The Family Peace Foundation maintains one of the most effective ways for adults to strengthen families is to spend at least 8 minutes a day of warm, loving, focused attention with each child. Yet research from the UK suggests that this is becoming a real struggle for many families.
A UK poll of 2,000 children conducted in July 2013 for Virgin Holidays and Universal Orlando Resort found that the top 10 reasons parents gave for not spending time with their children were:
- Myself or my partner work long hours
- We spend our evenings/weekend keeping up with household chores
- The children are at school when I’m not working
- The children are often watching TV
- Myself or my partner work anti-social hours
- The children are often playing computer games
- The children are at an age where they don’t really want to spend time with us
- The children are often out with friends
- The children spend their evenings studying
- We spend a lot of time at various sports/after school clubs separately
The bottom line is that families are busier than ever. Parents are working, children are at school and evenings and weekends are taken up with a host of clubs, sports and play dates with friends.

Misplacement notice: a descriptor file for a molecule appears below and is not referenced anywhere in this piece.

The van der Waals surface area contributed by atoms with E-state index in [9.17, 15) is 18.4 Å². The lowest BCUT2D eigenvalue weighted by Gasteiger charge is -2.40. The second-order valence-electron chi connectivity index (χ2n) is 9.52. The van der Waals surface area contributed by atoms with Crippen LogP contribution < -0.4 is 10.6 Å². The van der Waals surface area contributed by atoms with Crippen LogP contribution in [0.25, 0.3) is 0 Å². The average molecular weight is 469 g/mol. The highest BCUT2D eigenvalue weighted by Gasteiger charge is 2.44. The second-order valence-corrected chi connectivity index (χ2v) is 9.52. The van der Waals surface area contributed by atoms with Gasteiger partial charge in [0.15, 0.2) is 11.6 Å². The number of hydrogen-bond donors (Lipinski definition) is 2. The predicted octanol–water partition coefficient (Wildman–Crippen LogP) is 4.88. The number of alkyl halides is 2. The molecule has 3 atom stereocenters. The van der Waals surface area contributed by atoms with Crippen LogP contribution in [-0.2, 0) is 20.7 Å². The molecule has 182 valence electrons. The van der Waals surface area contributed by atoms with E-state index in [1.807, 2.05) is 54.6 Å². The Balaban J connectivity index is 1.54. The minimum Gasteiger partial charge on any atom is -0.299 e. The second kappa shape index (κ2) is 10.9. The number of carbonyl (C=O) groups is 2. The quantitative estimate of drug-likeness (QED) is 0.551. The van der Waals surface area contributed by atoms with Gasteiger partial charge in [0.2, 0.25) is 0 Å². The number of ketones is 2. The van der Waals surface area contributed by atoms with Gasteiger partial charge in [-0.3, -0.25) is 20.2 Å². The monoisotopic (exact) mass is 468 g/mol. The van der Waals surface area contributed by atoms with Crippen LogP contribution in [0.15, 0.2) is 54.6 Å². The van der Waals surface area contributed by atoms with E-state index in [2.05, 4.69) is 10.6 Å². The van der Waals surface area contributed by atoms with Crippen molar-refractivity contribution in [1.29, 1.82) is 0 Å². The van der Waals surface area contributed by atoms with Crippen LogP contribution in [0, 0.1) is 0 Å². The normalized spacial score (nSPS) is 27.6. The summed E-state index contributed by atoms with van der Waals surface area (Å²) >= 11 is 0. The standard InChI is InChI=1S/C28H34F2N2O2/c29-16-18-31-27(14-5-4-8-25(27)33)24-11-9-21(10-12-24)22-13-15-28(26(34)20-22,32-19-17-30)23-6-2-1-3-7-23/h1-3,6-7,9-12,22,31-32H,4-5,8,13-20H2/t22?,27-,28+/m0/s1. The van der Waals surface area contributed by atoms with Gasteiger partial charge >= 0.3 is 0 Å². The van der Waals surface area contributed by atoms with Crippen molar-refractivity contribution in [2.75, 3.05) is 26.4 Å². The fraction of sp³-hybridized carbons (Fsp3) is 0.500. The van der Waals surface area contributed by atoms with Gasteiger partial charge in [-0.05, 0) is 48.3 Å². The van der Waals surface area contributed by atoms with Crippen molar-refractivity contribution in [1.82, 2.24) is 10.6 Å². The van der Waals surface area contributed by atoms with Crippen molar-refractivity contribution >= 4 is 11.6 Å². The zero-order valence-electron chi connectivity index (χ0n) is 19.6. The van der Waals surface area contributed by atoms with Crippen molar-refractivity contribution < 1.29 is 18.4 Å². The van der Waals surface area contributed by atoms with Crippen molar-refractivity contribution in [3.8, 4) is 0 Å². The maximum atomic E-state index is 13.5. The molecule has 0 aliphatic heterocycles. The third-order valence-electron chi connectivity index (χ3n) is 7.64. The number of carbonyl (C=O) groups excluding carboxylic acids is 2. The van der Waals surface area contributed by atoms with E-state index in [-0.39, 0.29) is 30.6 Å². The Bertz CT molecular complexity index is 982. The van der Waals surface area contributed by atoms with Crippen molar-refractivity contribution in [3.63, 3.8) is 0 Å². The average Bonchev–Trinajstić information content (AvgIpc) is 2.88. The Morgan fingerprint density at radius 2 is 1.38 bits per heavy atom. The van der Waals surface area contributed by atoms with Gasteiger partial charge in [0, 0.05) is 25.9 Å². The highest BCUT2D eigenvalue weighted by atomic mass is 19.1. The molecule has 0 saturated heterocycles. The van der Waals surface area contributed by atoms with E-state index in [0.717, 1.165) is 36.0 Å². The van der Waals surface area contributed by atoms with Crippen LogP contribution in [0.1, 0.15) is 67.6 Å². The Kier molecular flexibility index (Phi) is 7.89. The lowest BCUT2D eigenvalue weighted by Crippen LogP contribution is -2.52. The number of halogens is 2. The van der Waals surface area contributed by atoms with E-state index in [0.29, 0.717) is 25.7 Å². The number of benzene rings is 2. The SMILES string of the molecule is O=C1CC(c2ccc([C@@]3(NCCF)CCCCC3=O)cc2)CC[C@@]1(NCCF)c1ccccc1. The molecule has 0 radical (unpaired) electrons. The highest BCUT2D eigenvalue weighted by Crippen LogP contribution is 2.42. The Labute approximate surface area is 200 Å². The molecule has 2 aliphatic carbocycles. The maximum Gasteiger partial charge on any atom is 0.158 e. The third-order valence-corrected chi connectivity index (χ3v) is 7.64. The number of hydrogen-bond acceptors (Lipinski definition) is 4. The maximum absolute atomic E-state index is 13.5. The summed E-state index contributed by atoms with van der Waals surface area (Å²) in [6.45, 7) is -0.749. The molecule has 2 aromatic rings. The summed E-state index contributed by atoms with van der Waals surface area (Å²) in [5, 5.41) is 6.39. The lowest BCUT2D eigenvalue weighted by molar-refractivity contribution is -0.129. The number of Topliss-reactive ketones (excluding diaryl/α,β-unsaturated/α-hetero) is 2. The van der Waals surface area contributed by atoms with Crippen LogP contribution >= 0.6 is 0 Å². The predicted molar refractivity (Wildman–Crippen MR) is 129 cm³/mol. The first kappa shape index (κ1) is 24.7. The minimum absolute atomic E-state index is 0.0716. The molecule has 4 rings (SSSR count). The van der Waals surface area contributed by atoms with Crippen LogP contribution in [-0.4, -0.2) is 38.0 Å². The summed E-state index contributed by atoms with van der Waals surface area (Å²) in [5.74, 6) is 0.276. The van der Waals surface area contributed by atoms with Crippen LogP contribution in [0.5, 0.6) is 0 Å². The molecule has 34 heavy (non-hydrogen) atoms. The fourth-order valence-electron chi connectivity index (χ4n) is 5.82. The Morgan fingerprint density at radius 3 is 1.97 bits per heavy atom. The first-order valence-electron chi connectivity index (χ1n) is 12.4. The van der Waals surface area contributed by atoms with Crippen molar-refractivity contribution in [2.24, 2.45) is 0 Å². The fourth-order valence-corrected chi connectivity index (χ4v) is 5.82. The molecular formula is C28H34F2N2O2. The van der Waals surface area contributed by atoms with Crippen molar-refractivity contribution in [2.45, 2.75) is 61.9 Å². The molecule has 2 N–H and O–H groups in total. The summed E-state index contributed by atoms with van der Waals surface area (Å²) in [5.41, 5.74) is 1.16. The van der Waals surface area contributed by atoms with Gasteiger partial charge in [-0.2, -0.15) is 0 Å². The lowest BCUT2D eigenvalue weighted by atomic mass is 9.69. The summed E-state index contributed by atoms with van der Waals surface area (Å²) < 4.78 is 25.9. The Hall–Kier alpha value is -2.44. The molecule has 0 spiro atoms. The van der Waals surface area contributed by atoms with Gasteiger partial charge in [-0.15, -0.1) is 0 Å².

All of this means that many families struggle with spending time together and enjoying each other’s company. Interestingly, grandparents fared even worse. They seem to be a long way down the list of priorities when it comes to squeezing in visits during busy weekends. Instead of enjoying their grandchildren growing up, many have to make do with quick visits on special occasions or snatched moments in between weekend activities.
Too often, the speed of modern life can mean, opportunities for multiple generations of families to spend quality time together is the exception, rather than the rule.
So, how can we make the most of the scarce time we have?
It’s all about quality time. Put down your devices, look your children in the eyes, ask them questions about their day at school, friends and any hobby they are engaged in.
Focus on their content and then paraphrase back to them what they have said to you, so that they know you have heard and understood. If there is good news, take an opportunity to reinforce your feelings of love and admiration.
Something like, “It sounds like you are really pleased with the results of your latest science experiment, I’m so proud of you.”
Doing this on a regular basis builds a strong sense of attachment and self-worth, which will come in very handy when the storm clouds of adolescence roll in.